Published by: Rishu Ranjan

College: Asian Law College

Female genital mutilation (FGM) is a cultural tradition that involves the partial or total removal of
external female genitalia, often performed on young girls between infancy and adolescence. This
traditional procedure has been practiced for centuries, primarily in parts of Africa, the Middle East, and
some Asian countries. It is important to shed light on this deeply-rooted issue, as FGM has severe
physical and psychological repercussions for the girls enduring it. Overview of Female Genital Mutilation
FGM encompasses various procedures, ranging from the removal of the clitoral hood to more extensive
removal of the clitoris and labia, and sometimes infibulation, where the vaginal opening is narrowed.
These practices are often carried out by traditional practitioners in unhygienic conditions, using crude
tools, without anesthesia, and without the consent of the girls involved.

Key words= female genital mutilation, women empowerment, health, physical
and emotional impact.

The physical consequences of FGM can be devastating. Immediate complications can include severe
pain, bleeding, shock, and infections. Long-term consequences encompass chronic pain, scarring, urinary
and menstrual trouble, complications during childbirth, and an hype the risk of HIV transmission. The
severity of these outcomes depends on the type and extent of the FGM procedure.

Not only does Female Genital Mutilation have profound physical ramifications, but it also leaves deep
psychological scars on its victims. The pain and trauma experienced during the procedure can lead to
long-lasting psychological issues, including anxiety, depression, post-traumatic stress disorder (PTSD),
and feelings of shame and worthlessness. These emotional consequences can persist throughout a
woman’s life, significantly affecting her well-being and overall quality of life.

To combat Female Genital Mutilation, it is crucial to raise awareness and educate communities about
the harmful consequences of this practice. By imparting knowledge about the physical and psychological
risks associated with FGM, we can work towards dispelling the misconceptions and cultural beliefs that
perpetuate this harmful tradition. To protect girls from the detrimental effects of FGM, it is essential for
governments to enact robust legislation and enforce strict policies against this practice. Legislation
should aim not only to ban FGM but also to punish those who perform or facilitate these procedures. It
is necessary to create an environment where FGM is deemed unacceptable, rendering it socially and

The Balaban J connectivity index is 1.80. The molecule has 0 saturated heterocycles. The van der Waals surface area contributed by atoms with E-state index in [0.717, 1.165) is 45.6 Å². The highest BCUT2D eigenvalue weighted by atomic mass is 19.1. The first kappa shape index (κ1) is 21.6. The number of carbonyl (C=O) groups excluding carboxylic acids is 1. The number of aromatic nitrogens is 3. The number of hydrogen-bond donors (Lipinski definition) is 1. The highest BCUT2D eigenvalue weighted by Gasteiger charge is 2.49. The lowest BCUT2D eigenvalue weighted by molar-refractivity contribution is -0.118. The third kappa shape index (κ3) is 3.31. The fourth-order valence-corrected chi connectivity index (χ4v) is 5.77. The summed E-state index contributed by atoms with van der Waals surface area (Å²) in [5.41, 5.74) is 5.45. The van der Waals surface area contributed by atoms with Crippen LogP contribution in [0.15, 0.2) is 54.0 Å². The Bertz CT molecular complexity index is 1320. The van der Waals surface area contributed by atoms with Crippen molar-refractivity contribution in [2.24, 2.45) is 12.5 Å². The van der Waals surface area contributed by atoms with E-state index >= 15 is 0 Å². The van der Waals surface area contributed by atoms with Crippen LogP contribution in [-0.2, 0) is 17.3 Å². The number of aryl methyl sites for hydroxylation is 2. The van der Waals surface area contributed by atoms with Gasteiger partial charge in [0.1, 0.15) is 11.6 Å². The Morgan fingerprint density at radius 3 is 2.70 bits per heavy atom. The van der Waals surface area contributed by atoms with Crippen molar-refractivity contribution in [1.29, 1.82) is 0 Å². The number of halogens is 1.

legally taboo.

Healthcare professionals play a vital role in addressing Female Genital Mutilation. They should receive
comprehensive training to recognize the signs of FGM, provide appropriate medical care for girls and
women who have undergone the procedure, and support efforts to prevent future cases. By fostering
trust and understanding within healthcare systems, we can better protect, educate, and empower
potential victims of FGM.

The practice of Female Genital Mutilation is deeply embedded in certain cultures and societies,
perpetuated by long-held beliefs and social expectations. However, it is imperative to challenge and
break the taboo surrounding FGM in order to put an end to this harmful practice.In many societies, FGM
is seen as a cultural norm, often associated with marriageability, purity, and social acceptance. Engaging
in conversations about FGM challenges these norms and confronts the societal pressure to conform. By
raising awareness and encouraging open discussions, we can gradually break down the walls of silence
and create an environment where FGM is viewed as a human rights violation rather than a cultural

Promoting gender equality is pivotal in banishing Female Genital Mutilation. By empowering women and
girls through education, access to healthcare, and economic opportunities, we can help them assert
their rights, challenge harmful practices, and advocate for change within their communities. Combating
FGM requires a multifaceted approach that involves collaboration between governments, civil society
organizations, grassroots movements, and individuals. Together, we can work towards creating a
comprehensive support system that empowers survivors, educates communities, and advocates for
changes in cultural practices. To break the cycle of Female Genital Mutilation, efforts should focus on
prevention. This entails working with families, community leaders, and religious institutions to change
social norms and expectations around FGM. By promoting alternative rites of passage and celebrating
female empowerment without resorting to harmful practices, we can foster a cultural shift that ensures
the well-being and rights of future generations.

Female genital mutilation is a deeply concerning issue that warrants urgent attention and action. By
understanding the physical and psychological impacts of this practice and working collectively to raise
awareness to enforce legislation and challenge societal taboos, we can strive towards eradicating female
genital mutilation and ensuring a future where all women and girls are free from this harmful tradition.

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